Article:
I’d heard enough mutterings about OHMSS being a great Bond film to start questioning whether I had in fact been wrong when I watched it in the late 1990s and thought very little of it. So I watched it again on ITV 4. No, it really is awful. In fact embarrassing is the mot juste. There is a level of professional incompetence that takes the breath away. It’s directed by Peter Hunt, the editor of the first five Bond movies, who was 2nd unit director on You Only Live Twice. It’s edited for him by John Glen, uncredited second unit director on The Italian Job and future director of all the 1980s Bond movies. How can these two men’s footage be so jarring and awful when working together? ALL the fistfights are dreadful. It’s almost as if Hunt arrived in with no properly shot action footage at all, just random shots that did not match up in choreography or angles. And so they just edited like billy-o with what little they had to create the facsimile of a fight with unintentionally funny sound effects.  John Barry’s OHMSS theme is majestic in David Arnold’s 1997 re-orchestration, but here is blighted by eccentric instrumentation, which I consider the musical equivalent of Lazenby’s casino appearance literally wearing Austin Powers’ frilly shirt. Who thought either touch was a good idea? How did the costume designer so often leave Lazenby looking like a beanpole when suited? Why do the corridors and interiors of luxury hotels not look remotely plush? Did Ken Adam’s absence cause an explosive decompression in classiness? The air of slapdashery even extends to Bond’s car! There are the baffling executive decisions: recasting Blofeld from Mitteleurope-accented scarred Donald Pleasance to American-accented unscarred Telly Savalas, throwing out continuity with the last film so Bond having met Blofeld in the last film now has a ‘Is everybody here very stoned?’ moment of not recognising him, and, perhaps most damaging of all, revoking Roald Dahl’s license to improvise with a vengeance. Adapting Fleming’s novel faithfully may have sunk the film. The dinner with Blofeld’s girls could have come straight from a Carry On movie, and the romance between Lazenby and Diana Rigg is never remotely convincing; not least when the movie forgets her for about half an hour and then has 007 propose to her about four scenes after he’d made plans to again bed two girls and add a third to the roster.  Imagine how devastating the end of this film would be if it had been Sean Connery and Honor Blackman at the end of Goldfinger, that’s how badly wasted it is on these two ciphers. How this is being given the critical rehabilitation shtick blows my mind. I can only assume that Christopher Nolan’s fondness for OHMSS is based not on the merits of the actual movie but on some sort of fever dream in which he’s mashed up Diana Rigg’s wit and athleticism as Mrs Peel from The Avengers with action scenes from Where Eagles Dare and loved that movie. … … To be honest as I think about it…. Where Avengers Dare sounds like a movie I’d pay good money to see.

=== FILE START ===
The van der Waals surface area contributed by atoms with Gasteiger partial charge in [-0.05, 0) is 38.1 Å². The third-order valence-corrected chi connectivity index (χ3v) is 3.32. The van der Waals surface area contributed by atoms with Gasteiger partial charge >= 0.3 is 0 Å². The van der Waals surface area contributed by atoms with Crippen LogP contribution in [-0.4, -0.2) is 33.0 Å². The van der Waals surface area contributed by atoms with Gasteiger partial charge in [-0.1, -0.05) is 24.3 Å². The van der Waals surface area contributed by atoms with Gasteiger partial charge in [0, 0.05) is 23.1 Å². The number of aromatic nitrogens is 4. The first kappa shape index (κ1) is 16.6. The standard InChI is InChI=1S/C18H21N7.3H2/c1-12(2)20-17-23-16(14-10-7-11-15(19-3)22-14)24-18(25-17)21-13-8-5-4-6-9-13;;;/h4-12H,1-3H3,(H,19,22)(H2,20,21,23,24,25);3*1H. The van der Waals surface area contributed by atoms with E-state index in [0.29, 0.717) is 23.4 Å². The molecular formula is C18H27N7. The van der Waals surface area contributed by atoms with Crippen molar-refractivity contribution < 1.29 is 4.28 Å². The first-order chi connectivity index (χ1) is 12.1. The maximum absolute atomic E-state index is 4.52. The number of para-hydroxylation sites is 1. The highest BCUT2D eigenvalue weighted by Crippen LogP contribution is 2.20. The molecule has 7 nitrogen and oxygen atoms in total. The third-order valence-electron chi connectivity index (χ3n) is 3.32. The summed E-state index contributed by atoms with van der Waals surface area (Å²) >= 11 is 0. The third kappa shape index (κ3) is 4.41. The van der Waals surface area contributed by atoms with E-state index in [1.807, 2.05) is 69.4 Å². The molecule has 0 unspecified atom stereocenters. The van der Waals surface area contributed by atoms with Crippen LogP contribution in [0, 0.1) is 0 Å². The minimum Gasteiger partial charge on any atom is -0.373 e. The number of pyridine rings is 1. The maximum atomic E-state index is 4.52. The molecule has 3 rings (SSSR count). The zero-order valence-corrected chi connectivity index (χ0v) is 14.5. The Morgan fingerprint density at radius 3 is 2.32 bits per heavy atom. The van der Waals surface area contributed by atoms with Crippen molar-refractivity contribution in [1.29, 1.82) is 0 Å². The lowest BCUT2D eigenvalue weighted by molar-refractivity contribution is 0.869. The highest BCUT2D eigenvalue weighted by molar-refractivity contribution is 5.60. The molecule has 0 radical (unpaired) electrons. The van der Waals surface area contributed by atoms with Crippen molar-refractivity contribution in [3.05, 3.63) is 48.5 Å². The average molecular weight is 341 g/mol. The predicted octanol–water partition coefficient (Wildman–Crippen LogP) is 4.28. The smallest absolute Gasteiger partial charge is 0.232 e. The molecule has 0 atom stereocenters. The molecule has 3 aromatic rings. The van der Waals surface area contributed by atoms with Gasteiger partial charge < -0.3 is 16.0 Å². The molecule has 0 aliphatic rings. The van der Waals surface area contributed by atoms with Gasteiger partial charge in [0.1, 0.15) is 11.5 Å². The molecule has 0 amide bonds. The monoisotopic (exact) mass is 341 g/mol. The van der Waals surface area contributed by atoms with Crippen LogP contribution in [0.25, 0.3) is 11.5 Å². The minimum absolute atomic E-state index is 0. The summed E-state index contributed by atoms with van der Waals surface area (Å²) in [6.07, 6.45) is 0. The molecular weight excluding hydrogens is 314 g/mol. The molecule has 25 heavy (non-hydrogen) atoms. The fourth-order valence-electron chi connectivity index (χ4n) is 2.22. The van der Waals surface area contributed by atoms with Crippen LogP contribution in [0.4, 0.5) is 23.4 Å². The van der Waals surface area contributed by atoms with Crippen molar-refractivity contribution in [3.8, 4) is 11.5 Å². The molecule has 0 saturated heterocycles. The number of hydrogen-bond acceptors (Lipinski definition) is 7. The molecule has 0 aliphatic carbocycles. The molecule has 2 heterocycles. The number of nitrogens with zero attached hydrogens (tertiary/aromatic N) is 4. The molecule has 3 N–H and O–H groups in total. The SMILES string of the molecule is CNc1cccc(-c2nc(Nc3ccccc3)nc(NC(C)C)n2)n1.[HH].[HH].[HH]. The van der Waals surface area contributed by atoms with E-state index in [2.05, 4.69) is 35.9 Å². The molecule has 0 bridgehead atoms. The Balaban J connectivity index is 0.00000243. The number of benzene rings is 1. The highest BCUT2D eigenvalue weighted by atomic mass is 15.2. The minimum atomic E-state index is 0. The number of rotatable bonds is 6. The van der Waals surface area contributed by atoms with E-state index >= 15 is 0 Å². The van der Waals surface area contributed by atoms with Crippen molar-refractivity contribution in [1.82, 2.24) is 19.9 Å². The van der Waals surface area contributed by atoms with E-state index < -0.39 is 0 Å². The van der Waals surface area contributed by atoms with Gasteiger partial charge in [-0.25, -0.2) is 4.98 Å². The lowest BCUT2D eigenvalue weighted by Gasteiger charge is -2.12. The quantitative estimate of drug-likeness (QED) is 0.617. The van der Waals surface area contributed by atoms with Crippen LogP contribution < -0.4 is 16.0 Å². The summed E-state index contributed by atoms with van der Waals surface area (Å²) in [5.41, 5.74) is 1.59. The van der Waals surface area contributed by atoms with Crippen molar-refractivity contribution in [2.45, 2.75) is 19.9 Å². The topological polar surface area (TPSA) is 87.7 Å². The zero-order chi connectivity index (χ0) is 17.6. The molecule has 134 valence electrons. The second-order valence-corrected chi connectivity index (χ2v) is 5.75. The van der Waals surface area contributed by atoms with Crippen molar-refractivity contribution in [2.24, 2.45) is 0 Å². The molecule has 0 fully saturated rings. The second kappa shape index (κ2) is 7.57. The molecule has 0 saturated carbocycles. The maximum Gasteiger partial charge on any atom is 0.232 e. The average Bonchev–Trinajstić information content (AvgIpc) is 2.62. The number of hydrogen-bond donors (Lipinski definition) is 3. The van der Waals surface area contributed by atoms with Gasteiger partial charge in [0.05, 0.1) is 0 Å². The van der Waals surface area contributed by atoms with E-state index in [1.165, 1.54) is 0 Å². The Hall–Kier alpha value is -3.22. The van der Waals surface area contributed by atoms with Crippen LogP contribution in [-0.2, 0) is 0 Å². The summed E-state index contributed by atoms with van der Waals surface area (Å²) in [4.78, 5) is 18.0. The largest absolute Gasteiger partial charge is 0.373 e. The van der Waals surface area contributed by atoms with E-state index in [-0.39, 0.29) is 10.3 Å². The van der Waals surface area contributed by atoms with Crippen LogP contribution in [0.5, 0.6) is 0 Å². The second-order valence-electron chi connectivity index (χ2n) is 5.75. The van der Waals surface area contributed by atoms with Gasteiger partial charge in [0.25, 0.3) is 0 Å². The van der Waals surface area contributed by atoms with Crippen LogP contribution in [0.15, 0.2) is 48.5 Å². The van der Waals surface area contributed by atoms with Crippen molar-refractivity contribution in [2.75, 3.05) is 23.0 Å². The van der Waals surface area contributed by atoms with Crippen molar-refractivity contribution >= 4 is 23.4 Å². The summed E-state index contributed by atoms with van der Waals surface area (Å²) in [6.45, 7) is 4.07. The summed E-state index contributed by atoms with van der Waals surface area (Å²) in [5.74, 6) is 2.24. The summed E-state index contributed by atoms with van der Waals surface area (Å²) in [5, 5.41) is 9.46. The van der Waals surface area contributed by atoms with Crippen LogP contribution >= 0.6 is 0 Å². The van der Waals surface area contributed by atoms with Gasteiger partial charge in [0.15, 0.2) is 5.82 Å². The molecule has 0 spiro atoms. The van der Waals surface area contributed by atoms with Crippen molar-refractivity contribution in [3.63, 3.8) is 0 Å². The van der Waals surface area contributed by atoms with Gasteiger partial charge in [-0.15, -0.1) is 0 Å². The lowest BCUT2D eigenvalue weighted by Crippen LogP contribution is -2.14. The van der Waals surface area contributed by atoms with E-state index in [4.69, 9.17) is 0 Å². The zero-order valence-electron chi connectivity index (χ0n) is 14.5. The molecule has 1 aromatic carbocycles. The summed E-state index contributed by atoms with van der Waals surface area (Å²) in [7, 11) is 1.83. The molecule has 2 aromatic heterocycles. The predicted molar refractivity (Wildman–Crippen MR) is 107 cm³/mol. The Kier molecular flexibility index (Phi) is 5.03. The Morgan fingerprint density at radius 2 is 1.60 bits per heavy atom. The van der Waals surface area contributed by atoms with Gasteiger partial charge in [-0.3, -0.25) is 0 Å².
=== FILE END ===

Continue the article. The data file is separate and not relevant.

When shall we big screen again?

As we begin yet another final extension of Status Burgundy, with our inner boundary maven now measuring 5km from home instead of 2km, we at last have a date set in stone (sic) for the re-opening of cinemas – August 10th. Set in stone insofar as all of this great five phase plan could be chucked at the first sign of trouble. And, as noted hereabouts before, whether anybody shows up on that date is another matter entirely, and even if people do show up in droves they won’t be allowed in in droves as the 50% (at best) capacity for social distancing will once again come into play as it did in the desperate days of mid-March. Will cinemas anymore than restaurants remain going concerns if forced to operate at half-tilt (or less) revenue and full-tilt (or more) expenses for an extended period of time? Who can tell…

Cameron Diaz retired?!

Oops… Seeing a recent interview in which Diaz expressed her lack of interest in returning to acting took me back to the end of 2009 when Brittany Murphy died, and it only became apparent in retrospect that something had gone badly wrong with her film career after 2005. The fact that her movies kept premiering on TV for another three years after her profile dimmed at cinemas kept her artificially in the public eye. So it was that as Diaz’s turns in The Green Hornet and The Counsellor kept popping up as staples of late night programming, and her 2014 films Sex Tape, Annie and The Other Woman trundled onto television, that I didn’t notice there were no new Diaz films. Even as I was writing before Christmas about the star wattage of the original Charlie’s Angels it didn’t strike me that Diaz was actually now a retired film star rather than just someone who probably had something new coming out sometime.

April 10, 2020

Top 5 Connery Bonds

As we now look forward to another 3 weeks of Status Burgundy, which by its sheer duration might be more appropriately thought of as Status House Arrest at this point, let us give thanks for ITV 4’s insistence on continually airing one of the crown jewels of 1960s cinema – the first five Connery Bonds.

5) Dr No